The Modern Sherwood Forest

For years, I struggled with finding the most original idea I could. To be renowned in my field, I thought that reinventing the wheel would put me at the top. Little did I know that inspiration for other designers and artists often came in the form of sources that they could pull ideas from. 

We have a postmodernistic world view, accepting that we have run out of original ideas and quickly moving on to the fact that artists much steal from each other to create new things. In a sense, this is a grim thought to think of originality as dead, but when you consider the amazing works we've seen since our society was declared to be post-modern it becomes apparent that the death of originality does not correlate to the depth of captivating interest. I believe that Duchamp touches on this with his chosen quote, "I don't believe in art, I believe in the artist." Even if someone takes an idea and makes it his own, it is the work of the artist that makes each piece so unique. We're able to have wonderfully individual art because of the power of the artist.

This practice should not be confused with plagiarism. The honest artist is the one who admits he steals, but tells you where he finds his ideas. This practice leads into imitation and emulation. If you use Pollock's exact same process in an art piece, it is impossible that your art will be the same. You have created a new piece of art while emulating an artist, and learned more about the artist, methods, and materials during that time. It seems that mimicking someone in this form is an intimate way of admiring their own work.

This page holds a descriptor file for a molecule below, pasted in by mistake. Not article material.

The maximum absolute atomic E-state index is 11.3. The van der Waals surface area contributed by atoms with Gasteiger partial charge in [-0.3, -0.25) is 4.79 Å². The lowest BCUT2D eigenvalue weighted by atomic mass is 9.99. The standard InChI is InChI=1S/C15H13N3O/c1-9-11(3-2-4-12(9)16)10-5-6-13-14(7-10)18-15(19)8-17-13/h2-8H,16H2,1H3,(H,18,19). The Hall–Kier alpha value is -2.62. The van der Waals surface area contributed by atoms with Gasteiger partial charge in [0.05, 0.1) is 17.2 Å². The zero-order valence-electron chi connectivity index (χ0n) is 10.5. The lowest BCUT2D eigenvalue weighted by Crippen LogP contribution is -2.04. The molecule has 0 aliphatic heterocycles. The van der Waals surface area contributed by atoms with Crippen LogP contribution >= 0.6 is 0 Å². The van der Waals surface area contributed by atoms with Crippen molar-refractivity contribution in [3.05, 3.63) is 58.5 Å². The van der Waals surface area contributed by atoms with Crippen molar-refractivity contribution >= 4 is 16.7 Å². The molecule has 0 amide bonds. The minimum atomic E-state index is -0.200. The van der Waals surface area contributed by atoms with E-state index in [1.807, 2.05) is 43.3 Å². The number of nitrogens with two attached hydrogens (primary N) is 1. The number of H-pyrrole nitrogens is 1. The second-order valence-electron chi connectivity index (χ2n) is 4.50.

One of my heroes is Aaron Draplin, a graphic designer from Oregon. He's very forthright about his influence, specifically packaging and logos of the 40s and 50s. He calls it 'Rescue Efforts'. It'd be hard to chase back a distinct genealogy with so many collected influences, but his includes Saul Bass, Paul Rand, Eliot Motes, and Andy Warhol. He's a noted collector of unique objects and searches them out specifically. Check out this talk to be able to put his character in context (the selected part starts at 8:40).

This attitude is especially pertinent to graphic design. The culture leads itself directly to sharing and rebounding off of other designers. In most cases, it's celebrated. In the field of interactive UX, making sure we ALL steal the right ideas is important for the users we affect. I've also found that it makes a massive difference in the speed of my work, versus attempting to come up with my own ideas about patterns. I now assimilate resources and things I like, and then put the pieces together to create a piece of work that is distinctly mine.